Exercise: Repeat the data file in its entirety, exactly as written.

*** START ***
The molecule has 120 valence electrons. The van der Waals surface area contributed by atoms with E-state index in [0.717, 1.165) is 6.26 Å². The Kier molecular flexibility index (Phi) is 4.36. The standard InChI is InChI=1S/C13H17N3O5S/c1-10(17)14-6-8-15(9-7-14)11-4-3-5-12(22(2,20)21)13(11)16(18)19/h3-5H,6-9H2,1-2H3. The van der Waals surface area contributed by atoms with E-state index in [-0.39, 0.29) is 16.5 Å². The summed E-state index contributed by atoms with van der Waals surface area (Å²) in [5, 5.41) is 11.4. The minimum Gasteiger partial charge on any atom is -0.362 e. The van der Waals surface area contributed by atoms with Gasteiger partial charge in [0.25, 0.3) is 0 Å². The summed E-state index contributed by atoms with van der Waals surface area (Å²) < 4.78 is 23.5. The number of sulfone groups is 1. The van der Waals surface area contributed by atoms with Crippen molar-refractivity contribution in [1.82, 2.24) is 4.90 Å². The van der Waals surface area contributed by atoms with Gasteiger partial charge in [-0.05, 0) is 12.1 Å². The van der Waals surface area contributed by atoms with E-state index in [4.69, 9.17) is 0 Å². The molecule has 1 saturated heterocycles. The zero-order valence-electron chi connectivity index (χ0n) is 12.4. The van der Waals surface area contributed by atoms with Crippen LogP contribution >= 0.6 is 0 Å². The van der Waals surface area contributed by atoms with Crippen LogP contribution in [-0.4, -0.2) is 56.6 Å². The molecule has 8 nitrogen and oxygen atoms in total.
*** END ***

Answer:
The molecule has 120 valence electrons. The van der Waals surface area contributed by atoms with E-state index in [0.717, 1.165) is 6.26 Å². The Kier molecular flexibility index (Phi) is 4.36. The standard InChI is InChI=1S/C13H17N3O5S/c1-10(17)14-6-8-15(9-7-14)11-4-3-5-12(22(2,20)21)13(11)16(18)19/h3-5H,6-9H2,1-2H3. The van der Waals surface area contributed by atoms with E-state index in [-0.39, 0.29) is 16.5 Å². The summed E-state index contributed by atoms with van der Waals surface area (Å²) in [5, 5.41) is 11.4. The minimum Gasteiger partial charge on any atom is -0.362 e. The van der Waals surface area contributed by atoms with Gasteiger partial charge in [0.25, 0.3) is 0 Å². The summed E-state index contributed by atoms with van der Waals surface area (Å²) < 4.78 is 23.5. The number of sulfone groups is 1. The van der Waals surface area contributed by atoms with Crippen molar-refractivity contribution in [1.82, 2.24) is 4.90 Å². The van der Waals surface area contributed by atoms with Gasteiger partial charge in [-0.05, 0) is 12.1 Å². The van der Waals surface area contributed by atoms with E-state index in [4.69, 9.17) is 0 Å². The molecule has 1 saturated heterocycles. The zero-order valence-electron chi connectivity index (χ0n) is 12.4. The van der Waals surface area contributed by atoms with Crippen LogP contribution >= 0.6 is 0 Å². The van der Waals surface area contributed by atoms with Crippen LogP contribution in [-0.4, -0.2) is 56.6 Å². The molecule has 8 nitrogen and oxygen atoms in total.